About Paul Gregoire

Paul Gregoire is a Sydney-based journalist and writer. He has a focus on civil rights, drug law reform, gender and Indigenous issues. Along with Sydney Criminal Lawyers, he writes for VICE and is the former news editor at Sydney’s City Hub.

While the Federal ‘Right to Farm’ bill squarely takes aim at “vegan vigilantes”, the last decade has seen protest heavily targeted by tabled legislation.

 

 

The language used by NSW agriculture minister Adam Marshall as he introduced the Right to Farm Bill 2019 was somewhat suspect when he asserted that the legislation would “enshrine in law a farmer’s right to farm their land, to grow the food and fibre to feed and clothe” people.

This was dubious because no one has been trying to prevent farmers from growing food. Rather, what animals’ rights activists have been up to is trying to bring a halt to cruel practices perpetrated upon animals in factory farming operations and slaughterhouses.

On the recommendation of the Morrison government, the Right to Farm legislation takes aim at “vegan vigilantes”, who are trying to expose practices that could be outlawed if the public had a better understanding of what’s taking place.

However, the legislation goes much further than that. It also targets the right to protest in general, as the draconian amendments it makes to the Inclosed Lands Protection Act 1901 (NSW) can be used against protesters of any ilk, including farmers protesting the mining industry.

So, while the federal government has pushed for all states to prioritise cracking down on animal rights activists, the Berejiklian government has seen fit to take the opportunity to continue the NSW Liberal Nationals’ decade-long project of silencing dissent.

 

Farms, mines, coal seam gas… you name it

“Civil organisations – including environmental groups – unions and civil liberties bodies oppose these changes because they would further limit people’s right to peaceful protest, a cornerstone of our democracy,” Nature Conservation Council chief executive Chris Gambian made clear.

“If this bill becomes law in its current form, it would almost quadruple the penalty for aggravated unlawful entry on inclosed lands,” he added, pointing to the law the legislation would amend, which has implications for protest actions in general.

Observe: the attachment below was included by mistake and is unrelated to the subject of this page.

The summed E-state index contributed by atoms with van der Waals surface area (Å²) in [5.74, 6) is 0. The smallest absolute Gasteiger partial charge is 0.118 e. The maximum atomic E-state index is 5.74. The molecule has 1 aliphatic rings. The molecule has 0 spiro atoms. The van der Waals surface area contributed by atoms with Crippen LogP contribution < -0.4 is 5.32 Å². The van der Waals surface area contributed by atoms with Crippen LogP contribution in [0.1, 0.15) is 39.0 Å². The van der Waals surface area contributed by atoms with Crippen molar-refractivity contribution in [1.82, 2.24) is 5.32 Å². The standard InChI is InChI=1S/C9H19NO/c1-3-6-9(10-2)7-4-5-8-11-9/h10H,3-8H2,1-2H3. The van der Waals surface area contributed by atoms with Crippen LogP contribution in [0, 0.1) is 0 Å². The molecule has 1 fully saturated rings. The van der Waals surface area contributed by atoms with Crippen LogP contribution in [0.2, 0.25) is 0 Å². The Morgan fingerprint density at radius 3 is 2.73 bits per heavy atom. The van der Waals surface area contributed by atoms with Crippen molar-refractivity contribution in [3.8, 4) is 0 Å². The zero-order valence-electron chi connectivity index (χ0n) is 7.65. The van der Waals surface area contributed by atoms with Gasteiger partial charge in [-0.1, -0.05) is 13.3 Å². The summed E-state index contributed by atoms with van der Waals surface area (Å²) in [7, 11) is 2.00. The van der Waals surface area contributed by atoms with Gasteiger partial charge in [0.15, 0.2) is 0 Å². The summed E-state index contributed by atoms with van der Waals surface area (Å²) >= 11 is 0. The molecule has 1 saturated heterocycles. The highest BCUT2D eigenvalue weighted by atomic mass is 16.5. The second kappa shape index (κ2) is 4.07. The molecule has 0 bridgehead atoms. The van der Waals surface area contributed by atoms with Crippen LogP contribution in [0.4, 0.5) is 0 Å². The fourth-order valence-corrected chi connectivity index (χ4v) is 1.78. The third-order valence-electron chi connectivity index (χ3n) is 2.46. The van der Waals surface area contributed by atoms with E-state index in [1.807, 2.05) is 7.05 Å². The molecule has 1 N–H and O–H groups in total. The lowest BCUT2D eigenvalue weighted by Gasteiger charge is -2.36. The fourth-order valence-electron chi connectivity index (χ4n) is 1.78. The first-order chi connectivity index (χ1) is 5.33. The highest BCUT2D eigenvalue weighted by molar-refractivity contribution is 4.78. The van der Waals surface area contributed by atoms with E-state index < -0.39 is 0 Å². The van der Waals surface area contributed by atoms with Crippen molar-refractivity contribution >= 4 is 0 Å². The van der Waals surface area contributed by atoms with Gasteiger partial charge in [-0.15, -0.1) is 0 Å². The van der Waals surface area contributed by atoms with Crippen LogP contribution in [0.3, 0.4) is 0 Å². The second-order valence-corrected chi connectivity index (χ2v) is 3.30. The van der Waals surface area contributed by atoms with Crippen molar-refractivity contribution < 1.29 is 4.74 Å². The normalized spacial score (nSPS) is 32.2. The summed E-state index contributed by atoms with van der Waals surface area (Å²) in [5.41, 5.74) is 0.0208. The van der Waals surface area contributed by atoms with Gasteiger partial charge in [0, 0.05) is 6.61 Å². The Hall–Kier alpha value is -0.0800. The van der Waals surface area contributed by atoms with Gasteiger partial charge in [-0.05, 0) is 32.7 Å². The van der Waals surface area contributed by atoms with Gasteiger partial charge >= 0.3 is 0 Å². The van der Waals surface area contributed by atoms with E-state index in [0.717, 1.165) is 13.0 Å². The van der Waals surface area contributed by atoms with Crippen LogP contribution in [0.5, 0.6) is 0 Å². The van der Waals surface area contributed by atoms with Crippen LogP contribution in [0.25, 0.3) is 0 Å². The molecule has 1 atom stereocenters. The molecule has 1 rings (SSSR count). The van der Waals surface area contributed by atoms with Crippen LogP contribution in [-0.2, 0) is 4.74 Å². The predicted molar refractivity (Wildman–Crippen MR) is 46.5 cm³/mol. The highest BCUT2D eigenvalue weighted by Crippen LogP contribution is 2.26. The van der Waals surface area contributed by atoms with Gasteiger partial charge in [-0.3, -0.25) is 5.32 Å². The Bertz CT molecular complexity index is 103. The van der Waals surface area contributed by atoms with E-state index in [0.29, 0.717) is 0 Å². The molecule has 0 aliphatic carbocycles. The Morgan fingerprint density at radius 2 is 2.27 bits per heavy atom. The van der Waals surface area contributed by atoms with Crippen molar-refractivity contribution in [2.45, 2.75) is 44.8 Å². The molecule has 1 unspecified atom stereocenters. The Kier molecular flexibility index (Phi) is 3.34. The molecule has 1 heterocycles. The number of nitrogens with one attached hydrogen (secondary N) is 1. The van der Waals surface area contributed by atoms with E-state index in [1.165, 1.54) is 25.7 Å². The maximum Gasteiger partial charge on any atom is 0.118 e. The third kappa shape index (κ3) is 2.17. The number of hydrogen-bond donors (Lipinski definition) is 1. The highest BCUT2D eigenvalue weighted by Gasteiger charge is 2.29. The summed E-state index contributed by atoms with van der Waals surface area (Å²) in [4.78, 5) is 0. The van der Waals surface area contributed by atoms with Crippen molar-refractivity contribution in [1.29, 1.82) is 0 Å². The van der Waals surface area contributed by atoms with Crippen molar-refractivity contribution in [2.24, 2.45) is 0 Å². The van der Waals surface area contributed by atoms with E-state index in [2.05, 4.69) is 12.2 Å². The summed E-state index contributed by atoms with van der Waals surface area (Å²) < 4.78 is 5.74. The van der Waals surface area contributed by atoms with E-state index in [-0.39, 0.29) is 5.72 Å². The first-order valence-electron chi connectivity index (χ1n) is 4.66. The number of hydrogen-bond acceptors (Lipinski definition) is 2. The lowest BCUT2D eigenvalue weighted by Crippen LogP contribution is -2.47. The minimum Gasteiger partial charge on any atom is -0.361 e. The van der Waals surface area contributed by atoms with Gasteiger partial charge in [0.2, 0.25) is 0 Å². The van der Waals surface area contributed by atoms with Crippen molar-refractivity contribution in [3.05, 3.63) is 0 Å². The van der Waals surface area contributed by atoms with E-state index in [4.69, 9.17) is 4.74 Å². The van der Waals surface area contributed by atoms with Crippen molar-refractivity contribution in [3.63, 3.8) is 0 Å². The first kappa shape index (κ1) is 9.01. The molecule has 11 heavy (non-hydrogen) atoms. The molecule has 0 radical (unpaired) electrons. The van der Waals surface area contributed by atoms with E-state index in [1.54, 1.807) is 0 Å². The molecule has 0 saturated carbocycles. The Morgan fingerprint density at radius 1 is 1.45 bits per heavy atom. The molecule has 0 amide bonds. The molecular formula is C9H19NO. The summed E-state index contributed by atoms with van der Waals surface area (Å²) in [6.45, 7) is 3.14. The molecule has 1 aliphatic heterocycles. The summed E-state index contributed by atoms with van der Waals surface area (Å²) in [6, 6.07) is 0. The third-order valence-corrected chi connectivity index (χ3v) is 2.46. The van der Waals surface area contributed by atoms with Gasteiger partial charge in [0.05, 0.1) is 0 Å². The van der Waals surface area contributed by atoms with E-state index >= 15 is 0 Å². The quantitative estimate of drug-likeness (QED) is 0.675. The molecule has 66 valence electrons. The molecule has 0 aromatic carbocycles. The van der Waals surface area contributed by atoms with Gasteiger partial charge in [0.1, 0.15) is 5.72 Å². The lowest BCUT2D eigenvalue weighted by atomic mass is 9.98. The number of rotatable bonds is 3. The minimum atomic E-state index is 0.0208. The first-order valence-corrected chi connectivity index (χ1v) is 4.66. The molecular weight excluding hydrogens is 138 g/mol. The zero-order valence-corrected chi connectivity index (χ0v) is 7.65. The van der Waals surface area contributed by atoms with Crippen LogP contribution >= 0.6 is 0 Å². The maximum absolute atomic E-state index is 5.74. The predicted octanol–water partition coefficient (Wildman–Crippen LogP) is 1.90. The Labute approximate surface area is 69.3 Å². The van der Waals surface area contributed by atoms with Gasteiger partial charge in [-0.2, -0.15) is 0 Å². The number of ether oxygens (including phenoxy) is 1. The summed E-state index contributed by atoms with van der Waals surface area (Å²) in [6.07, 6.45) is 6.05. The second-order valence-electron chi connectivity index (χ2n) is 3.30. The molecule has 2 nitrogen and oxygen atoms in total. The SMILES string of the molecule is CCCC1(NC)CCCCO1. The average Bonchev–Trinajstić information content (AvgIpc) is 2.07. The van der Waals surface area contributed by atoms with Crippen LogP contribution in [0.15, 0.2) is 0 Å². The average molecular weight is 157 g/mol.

Section 4B of the Inclosed Lands Protection Act contains the offence of aggravated trespass on inclosed lands. When the Baird government created the crime in March 2016, it was condemned for increasing trespass penalties by tenfold, in a bid to protect mining interests.

And while the Right to Farm Bill is ostensibly about farms, the inclosed lands the aggravated trespass law applies to is defined as “any land, either public or private, inclosed or surrounded by any fence, wall or other erection, or partly by a fence, wall or other erection”, and this also includes buildings.

Baird upped penalties applying to inclosed land trespassing from $550 to $5,500. But, Berejiklian’s now increasing penalties to $13,200 and/or 12 months imprisonment for a sole intruder, and for a person accompanied by 2 or more people, they’re looking at $22,000 and/or 3 years inside.

“The very large increases in fines and the addition of prison terms are – in our view – harsh, disproportionate and unnecessary given that sufficient penalties already exist for these offences,” Mr Gambian told Sydney Criminal Lawyers.

 

A further hindrance

However, the Coalition isn’t stopping there. It’s also reducing the seriousness of what can constitute an aggravated offence, as opposed to regular trespassing on inclosed lands, which can set a person back by around $550 to $1,100 if they’re convicted.

The actions that constitute aggravated trespass have already been increased since the law was first enacted. Initially, the offence involved interfering with business or risking a person’s safety. But, it’s since been broadened and includes “a biosecurity impact”, which specifically targets farm protests.